• The Red Sox: Big Splash, Big Mistake


    The Red Sox season mercifully ended on Wednesday night and with that the final chapter in the Bobby Valentine error, or era whichever you prefer.  Many in Red Sox nation have asked themselves the question, how did the Red Sox lose their way?  The answer… they became obsessed with making the big splash. The emphasis changed from the performance on the field, to "Feeding the monster" like Theo Epstein referenced during his departure to Chicago. Bobby Valentine was a glaring example of this philosophy. Instead of finding the candidate that best fit their ball club, ownership chose the man that would attract the most headlines.

    John Lackey, Dice-K, Carl Crawford, Adrian Gonzalez, are all instances where the Sox went with headlines and ratings instead of using the baseball acumen that won them two World Series.  Each of those players was given a huge contract by the Sox, even though their production could have easily been matched by cheaper alternatives. 

    Take Adrian Gonzalez as an example; they could've re-signed Adrian Beltre and kept Kevin Youkilis at first, or promoted Anthony Rizzo.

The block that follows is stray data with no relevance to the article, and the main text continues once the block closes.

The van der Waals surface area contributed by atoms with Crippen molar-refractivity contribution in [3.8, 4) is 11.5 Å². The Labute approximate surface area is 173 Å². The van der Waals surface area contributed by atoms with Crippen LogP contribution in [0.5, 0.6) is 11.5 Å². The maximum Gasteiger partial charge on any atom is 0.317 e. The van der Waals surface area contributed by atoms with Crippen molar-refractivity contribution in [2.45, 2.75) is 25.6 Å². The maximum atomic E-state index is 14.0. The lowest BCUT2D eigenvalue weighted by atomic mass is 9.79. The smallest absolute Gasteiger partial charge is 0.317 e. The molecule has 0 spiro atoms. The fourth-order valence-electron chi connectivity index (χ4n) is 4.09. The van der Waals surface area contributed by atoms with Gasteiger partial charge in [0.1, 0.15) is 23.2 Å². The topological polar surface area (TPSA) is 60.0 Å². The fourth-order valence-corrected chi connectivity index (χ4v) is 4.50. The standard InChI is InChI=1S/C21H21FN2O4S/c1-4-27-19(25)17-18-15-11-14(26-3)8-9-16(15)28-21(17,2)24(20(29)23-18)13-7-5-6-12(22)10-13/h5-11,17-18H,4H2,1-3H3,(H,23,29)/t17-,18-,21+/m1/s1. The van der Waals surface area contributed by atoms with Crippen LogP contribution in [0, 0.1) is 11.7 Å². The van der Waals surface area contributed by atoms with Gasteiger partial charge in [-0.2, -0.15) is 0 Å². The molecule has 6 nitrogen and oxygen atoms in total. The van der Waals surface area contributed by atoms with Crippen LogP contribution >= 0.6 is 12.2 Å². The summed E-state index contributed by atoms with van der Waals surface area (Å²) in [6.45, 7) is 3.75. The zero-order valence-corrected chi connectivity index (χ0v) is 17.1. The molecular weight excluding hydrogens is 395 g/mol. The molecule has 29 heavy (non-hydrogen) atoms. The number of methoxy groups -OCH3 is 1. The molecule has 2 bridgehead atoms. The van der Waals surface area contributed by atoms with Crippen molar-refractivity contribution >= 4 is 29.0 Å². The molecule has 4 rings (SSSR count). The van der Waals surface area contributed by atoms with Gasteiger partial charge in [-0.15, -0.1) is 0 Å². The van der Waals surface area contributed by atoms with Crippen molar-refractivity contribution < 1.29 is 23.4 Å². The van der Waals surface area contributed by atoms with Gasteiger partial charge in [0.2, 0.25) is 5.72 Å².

That brings us to Bobby Valentine, who throughout the interview process last off season was seen as the headliner, mainly because people actually knew who he was.  His abrasive, no-nonsense demeanor personified everything Terry Francona did not. 

    With all attention the Red Sox get from the fans and the media, how did ownership expect Bobby Valentine's regime to turn out?  Did they honestly believe this was the man that would right the ship after last September's collapse and all the media scrutiny that ensued?   Bobby V's brash, and condescending behavior, may have made him an excellent commentator but as manager of the Red Sox, he never stood a chance.

    As the year went on, and the Red Sox season continued to unravel, we've started to see them slowly, perhaps even begrudgingly go back to what made them so successful.  The blockbuster trade with the Dodgers was the first step; clearing out bad contracts, and malcontent players like Josh Beckett.  The next step taking back the clubhouse from the players; which they began the process of by suspending Alfredo Aceves for showing up his manager.

    Next up for Cherington and ownership, finding a manager the players can respect.  This time around don't worry about making the biggest splash. The World Series isn't won in off season, but you sure can lose them.

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